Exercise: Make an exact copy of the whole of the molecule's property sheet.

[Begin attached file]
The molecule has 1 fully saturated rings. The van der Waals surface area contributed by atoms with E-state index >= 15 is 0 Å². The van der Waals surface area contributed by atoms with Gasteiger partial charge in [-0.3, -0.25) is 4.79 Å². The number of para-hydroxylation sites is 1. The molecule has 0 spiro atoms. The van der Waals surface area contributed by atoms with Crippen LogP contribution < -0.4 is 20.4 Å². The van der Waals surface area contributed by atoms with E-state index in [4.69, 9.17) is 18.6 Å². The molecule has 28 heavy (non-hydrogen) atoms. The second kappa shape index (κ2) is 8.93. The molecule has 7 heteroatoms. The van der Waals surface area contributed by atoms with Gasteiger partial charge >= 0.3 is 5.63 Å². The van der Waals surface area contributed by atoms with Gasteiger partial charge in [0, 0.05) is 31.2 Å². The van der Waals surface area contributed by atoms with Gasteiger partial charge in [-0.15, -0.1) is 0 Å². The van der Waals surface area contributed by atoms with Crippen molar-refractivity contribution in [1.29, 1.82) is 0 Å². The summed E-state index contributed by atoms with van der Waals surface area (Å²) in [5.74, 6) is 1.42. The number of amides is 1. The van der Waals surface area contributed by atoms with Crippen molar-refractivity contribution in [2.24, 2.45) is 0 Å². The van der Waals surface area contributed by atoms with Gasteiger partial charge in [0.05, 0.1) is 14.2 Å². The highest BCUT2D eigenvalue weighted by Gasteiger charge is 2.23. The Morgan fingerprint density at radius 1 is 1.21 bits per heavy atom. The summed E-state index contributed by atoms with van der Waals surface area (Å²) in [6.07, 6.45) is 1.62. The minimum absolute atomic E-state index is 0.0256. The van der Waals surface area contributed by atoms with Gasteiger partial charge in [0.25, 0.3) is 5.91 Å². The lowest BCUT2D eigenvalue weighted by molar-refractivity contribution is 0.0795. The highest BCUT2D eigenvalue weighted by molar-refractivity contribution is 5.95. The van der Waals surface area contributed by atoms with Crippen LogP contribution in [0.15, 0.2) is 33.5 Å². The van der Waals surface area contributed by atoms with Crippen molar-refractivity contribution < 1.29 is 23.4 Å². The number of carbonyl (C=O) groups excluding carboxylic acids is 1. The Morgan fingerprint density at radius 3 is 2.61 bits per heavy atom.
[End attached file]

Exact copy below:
The molecule has 1 fully saturated rings. The van der Waals surface area contributed by atoms with E-state index >= 15 is 0 Å². The van der Waals surface area contributed by atoms with Gasteiger partial charge in [-0.3, -0.25) is 4.79 Å². The number of para-hydroxylation sites is 1. The molecule has 0 spiro atoms. The van der Waals surface area contributed by atoms with Crippen LogP contribution < -0.4 is 20.4 Å². The van der Waals surface area contributed by atoms with E-state index in [4.69, 9.17) is 18.6 Å². The molecule has 28 heavy (non-hydrogen) atoms. The second kappa shape index (κ2) is 8.93. The molecule has 7 heteroatoms. The van der Waals surface area contributed by atoms with Gasteiger partial charge >= 0.3 is 5.63 Å². The van der Waals surface area contributed by atoms with Gasteiger partial charge in [0, 0.05) is 31.2 Å². The van der Waals surface area contributed by atoms with Gasteiger partial charge in [-0.15, -0.1) is 0 Å². The van der Waals surface area contributed by atoms with Crippen molar-refractivity contribution in [1.29, 1.82) is 0 Å². The summed E-state index contributed by atoms with van der Waals surface area (Å²) in [5.74, 6) is 1.42. The number of amides is 1. The van der Waals surface area contributed by atoms with Crippen molar-refractivity contribution in [2.24, 2.45) is 0 Å². The van der Waals surface area contributed by atoms with Gasteiger partial charge in [0.05, 0.1) is 14.2 Å². The highest BCUT2D eigenvalue weighted by Gasteiger charge is 2.23. The Morgan fingerprint density at radius 1 is 1.21 bits per heavy atom. The summed E-state index contributed by atoms with van der Waals surface area (Å²) in [6.07, 6.45) is 1.62. The minimum absolute atomic E-state index is 0.0256. The van der Waals surface area contributed by atoms with Gasteiger partial charge in [0.25, 0.3) is 5.91 Å². The lowest BCUT2D eigenvalue weighted by molar-refractivity contribution is 0.0795. The highest BCUT2D eigenvalue weighted by molar-refractivity contribution is 5.95. The van der Waals surface area contributed by atoms with Crippen LogP contribution in [0.15, 0.2) is 33.5 Å². The van der Waals surface area contributed by atoms with Crippen molar-refractivity contribution < 1.29 is 23.4 Å². The number of carbonyl (C=O) groups excluding carboxylic acids is 1. The Morgan fingerprint density at radius 3 is 2.61 bits per heavy atom.